Universal disservice

They call the legislation to tax Internet sales the Marketplace Fairness Act. But if it is marketplace fairness Congress wants, it needs to look at the Universal Postal Union and what its anachronistic rate-setting system is doing to U.S. businesses.

Among other things, the Universal Postal Union sets the rates countries pay each other for handling each other’s international mail. For example, if you mail a letter or package to New Zealand from the United States, the U.S. Postal Service would collect your postage then send some of it to the New Zealand postal service to cover its costs of delivering the package.

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The Universal Postal Union sets the amounts each country can charge for delivering these pieces of mail, which are known as terminal fees. It negotiates the rates every four years and operates on the one-country, one-vote principle. Rich countries, such as the U.S., agree to charge less and pay more to poorer countries.

Thus, it is now cheaper to ship a package from China to the United States than to ship the same package from Ohio to Virginia, and the U.S. Postal Service can’t even recoup its costs of handling letters and packages from overseas.

This was not such a big problem when letters dominated the delivery streams and postal services moved virtually everything that traveled between countries. It was a way for the U.S. and other developed countries to help improve postal systems in the developing world at a reasonable cost and create a truly worldwide mail system.

But letter volume decreased by 27 percent from 2009 to 2014, and cross-border e-commerce is growing at the rate of 27 percent per year. E-commerce among Americans is expected to grow from $41 billion in sales in 2013 to more than $80 billion by 2018. That means the Postal Service, which already loses about $7 billion per year, stands to lose even more.

Also, only national postal services, such as USPS or Canada Post, are eligible to receive any money at all. Fed-Ex and UPS must pay their own way on both ends of the transaction, creating a market advantage for the postal services at the expense of quicker, more reliable delivery services.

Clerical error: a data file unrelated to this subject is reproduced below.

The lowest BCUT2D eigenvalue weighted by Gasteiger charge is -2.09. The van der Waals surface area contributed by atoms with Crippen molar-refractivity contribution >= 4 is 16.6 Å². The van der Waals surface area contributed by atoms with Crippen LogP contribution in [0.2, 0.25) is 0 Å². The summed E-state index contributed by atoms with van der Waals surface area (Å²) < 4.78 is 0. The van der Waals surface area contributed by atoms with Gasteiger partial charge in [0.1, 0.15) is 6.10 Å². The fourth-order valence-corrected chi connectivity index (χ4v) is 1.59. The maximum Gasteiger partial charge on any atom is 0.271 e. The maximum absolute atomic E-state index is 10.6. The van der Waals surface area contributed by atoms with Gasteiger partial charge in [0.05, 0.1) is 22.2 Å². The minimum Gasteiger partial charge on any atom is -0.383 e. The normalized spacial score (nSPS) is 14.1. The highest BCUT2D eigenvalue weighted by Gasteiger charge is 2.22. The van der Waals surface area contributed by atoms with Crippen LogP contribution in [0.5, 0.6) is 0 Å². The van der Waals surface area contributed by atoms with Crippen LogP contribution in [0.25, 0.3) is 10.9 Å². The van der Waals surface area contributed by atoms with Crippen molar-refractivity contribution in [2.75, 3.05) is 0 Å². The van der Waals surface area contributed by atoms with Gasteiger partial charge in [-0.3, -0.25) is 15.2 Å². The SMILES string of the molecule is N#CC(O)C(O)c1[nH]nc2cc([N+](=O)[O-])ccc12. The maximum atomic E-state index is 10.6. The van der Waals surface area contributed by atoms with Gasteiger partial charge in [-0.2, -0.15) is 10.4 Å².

The House Subcommittee on Government Operations got an earful on these problems and more during a hearing last June and asked the Postal Service’s Office of Inspector General to look into the problem.

The Inspector General’s report confirmed the problem. The Postal Service lost $75 million delivering international packages in 2014, the IG found, and the 13 percent “raise” it will receive through 2017 under the latest Universal Postal Union deal won’t be enough to erase the deficit. Also, it found the terminal fee system discourages efficiency and creates winners and losers, and the main area of disadvantage for the U.S. is in the small packages that make up so much of the e-commerce flow.

The report was careful not to overstate or understate the problem.

“Evolving innovation in cross-border logistics and the rise of alternatives to the terminal dues channel mean that the competitive impact of lower UPU terminal dues, paid by certain countries like China, is less significant than it may appear,” it said. “Nevertheless, terminal dues remain distortionary, and reform is a necessity.”

In fact, reform has not waited for the lengthy, balkanized Universal Postal Union process. Countries, including the U.S., have negotiated bilateral agreements; private shippers have worked out their own side deals, and others have succeeded by pressing advantages in speed and services, such as tracking.

China Post may have cost advantages over other providers because of lower terminal dues, but it takes 10-14 days to deliver packages others deliver in 2-3 days and offers only the most basic of tracking systems.

Reform, said the Postal Service’s Inspector General, should address terminal dues – moving toward a system where remuneration reflects costs. But it also should look at disparities in the services associated with delivering cross-border packages so they meet “customer demands for speed and reliability.”

To this end, it recommends the U.S. push to separate competitive small packages that contain merchandise from documents and letters. Documents and letters would continue to fall under the terminal dues regime, but packages would move under self-declared rates that reflect costs and are available to posts, competitors and shippers alike. This would strengthen shipping companies in the package sector and the Postal Service on the letters and documents side.

“The Postal Service should champion reform to an increasingly anachronistic terminal dues system,” the report concluded. “Otherwise, it risks becoming an international ecommerce provider of last resort for a residual product that does not reflect associated costs or provide the speed and quality consumers demand.”

McNicoll is a conservative columnist and freelance writer based in Alexandria, Va. He is a former senior writer for The Heritage Foundation and former director of communications for the House Committee on Oversight and Government Reform.

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